A majority of citizens are still looking to traditional news media to get their information on the political pulse of the nation. But there is a big problem: They are not getting what they’re searching for.
Or they find just a part of it, and in recent years many have been turning instead to social media and other non-traditional news outlets with the hope of finding the information they want.
This is one of the conclusions found in “Occupiers and Legislators: A Snapshot of Political Coverage”, a report on public and political affairs journalism produced by Samara, a charitable organisation working to improve political and civic engagement. In the study, published today, authors Heather Bastedo, Wayne Shu and Jane Hilderman take a close look at some of the criticism directed over the years at the news media and try to determine the validity of the complaints.
7,594 stories from 42 newspapers
The authors asked themselves three questions: “Is the tone of political news coverage overtly or routinely negative?”, “Does the news media fail to provide the public with enough information about issues that affect their daily lives?”, and “Do stories overly focus on political games or government processes at the expense of issues?”
Using data collected by the Centre for the Study of Democratic Citizenship at McGill University, they examined 7,594 stories from 42 major daily newspapers and six national television programs both in French and English. And since most of these stories also appeared online, researchers were able to study political conversations on Twitter.
SAME STORIES, different approaches
What the authors found, regarding the first question, is that “contrary to popular belief, political news coverage is not overtly or routinely negative”.
But Samara did find something quite surprising and difficult to explain. There were “notable differences” of tone in how newspapers and television reported on the same story. For example, on the Occupy protest, television appeared to be somewhat more negative than newspapers. Overall, 51% of television stories and 45% of newspapers stories were negative. For the federal legislative agenda, Samara noted that television coverage again differed from that of newspapers, “but this time for its distinctively positive tone”.
“The systematic differences between how television and newspapers report on political issues raise important questions, including: Why was the television news so negative when describing the grassroots politics of Occupy and so positive when describing government legislation?”
PERSONALITIES vs Issues
This Samara report also brings down another criticism against journalists and newspapers: that they focus more on political personalities and political games than on stories that help readers understand the real issues. The authors note that many Canadians say they are frustrated by news stories that seem to focus only on where politicians went on trips, where they stayed in hotels, and how much money they spent. Even former Members of Parliament, interviewed by Samara for its exit series, had raised similar complaints and said that the media’s focus on political games “obscured the real work they were doing in Parliament”.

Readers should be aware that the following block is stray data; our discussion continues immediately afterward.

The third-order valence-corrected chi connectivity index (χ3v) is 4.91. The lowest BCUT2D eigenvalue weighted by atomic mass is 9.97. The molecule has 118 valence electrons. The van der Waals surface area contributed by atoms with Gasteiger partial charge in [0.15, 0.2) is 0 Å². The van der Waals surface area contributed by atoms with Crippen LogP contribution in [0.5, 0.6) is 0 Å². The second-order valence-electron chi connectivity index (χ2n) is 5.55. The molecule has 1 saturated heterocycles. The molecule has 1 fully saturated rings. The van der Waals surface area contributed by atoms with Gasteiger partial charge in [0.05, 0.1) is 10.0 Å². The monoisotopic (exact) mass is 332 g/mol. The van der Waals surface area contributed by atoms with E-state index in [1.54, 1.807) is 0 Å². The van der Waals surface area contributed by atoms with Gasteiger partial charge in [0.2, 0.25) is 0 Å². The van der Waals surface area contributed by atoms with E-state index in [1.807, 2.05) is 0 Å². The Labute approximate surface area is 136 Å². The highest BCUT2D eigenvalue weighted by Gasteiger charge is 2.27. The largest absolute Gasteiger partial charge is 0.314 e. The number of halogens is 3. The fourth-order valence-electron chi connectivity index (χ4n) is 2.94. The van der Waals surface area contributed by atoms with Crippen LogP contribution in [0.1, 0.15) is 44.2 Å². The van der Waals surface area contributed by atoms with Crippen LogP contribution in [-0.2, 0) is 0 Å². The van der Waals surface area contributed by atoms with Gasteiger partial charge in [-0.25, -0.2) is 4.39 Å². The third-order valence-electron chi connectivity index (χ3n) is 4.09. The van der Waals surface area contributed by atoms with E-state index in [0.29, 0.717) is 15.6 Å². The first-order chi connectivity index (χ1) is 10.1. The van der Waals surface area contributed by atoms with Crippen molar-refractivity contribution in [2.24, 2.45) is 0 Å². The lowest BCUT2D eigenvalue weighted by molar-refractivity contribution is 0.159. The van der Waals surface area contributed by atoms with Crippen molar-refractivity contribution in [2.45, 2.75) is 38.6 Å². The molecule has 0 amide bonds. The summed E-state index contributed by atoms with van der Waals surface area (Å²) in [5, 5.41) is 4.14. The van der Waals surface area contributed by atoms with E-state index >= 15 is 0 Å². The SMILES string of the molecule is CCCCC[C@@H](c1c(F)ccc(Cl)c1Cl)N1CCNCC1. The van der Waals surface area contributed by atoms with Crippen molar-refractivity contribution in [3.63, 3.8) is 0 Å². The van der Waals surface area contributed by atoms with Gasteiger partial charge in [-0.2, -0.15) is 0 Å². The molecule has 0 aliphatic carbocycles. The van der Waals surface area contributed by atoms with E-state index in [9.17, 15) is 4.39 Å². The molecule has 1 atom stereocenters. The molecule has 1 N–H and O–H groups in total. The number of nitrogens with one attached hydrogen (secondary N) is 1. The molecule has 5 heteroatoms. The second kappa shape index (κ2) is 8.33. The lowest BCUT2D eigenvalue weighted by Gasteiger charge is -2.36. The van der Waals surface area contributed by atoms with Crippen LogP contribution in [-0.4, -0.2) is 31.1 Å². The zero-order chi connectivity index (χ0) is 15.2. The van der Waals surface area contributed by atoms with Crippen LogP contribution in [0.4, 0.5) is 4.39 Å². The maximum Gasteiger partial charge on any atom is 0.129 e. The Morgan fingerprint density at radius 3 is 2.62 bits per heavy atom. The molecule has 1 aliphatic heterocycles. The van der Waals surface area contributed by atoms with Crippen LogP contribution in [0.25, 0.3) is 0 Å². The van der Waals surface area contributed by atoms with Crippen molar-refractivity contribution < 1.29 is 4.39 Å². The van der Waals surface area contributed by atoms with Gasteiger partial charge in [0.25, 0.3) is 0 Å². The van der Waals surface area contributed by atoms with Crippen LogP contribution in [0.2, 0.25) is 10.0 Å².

“But, says the report, despite common beliefs about the preoccupations of the news media, the news stories we collected suggest that political games stories are not as prevalent as many believe.” Overall, almost half of the newspaper coverage of government legislation and a third of television coverage was, in fact, focused on the issues (as we might expect, newspapers are generally more issue-focused than television news coverage).
"I STILL HAVEN'T FOUND what I'm looking for", or where news media really fail
Unfortunately for the Canadian public, this Samara report concludes with a resounding yes to the second question: “Does the news media fail to provide the public with enough information about issues that affect their daily lives?”
“The news coverage we tracked was not very informative”, say the authors, with only 23% of the government legislation stories classified as “very informative”, and a mere 31% of those on the Occupy protest ending up in the same category. The failure of newspapers in that regard is particularly embarrassing, since newspapers are considered by many as generally more informative than television.
“Our evidence suggests that citizens must sift through many news stories to find the information they seek”, write the authors.
This failure might explain why over a quarter of the links found on Twitter were to non-traditional sources (Huffington Post Canada, Rabble.ca, to which we must add the Digital Journal). For Samara, this is notable and points to the possibility of a more diverse social media conversation in the future.
“Occupiers and Legislators” follows in the footsteps of many reports Samara has published about Canadian governance. It is also the first step in a new endeavour that will see the launch, in 2013, of the Samara Democracy Index.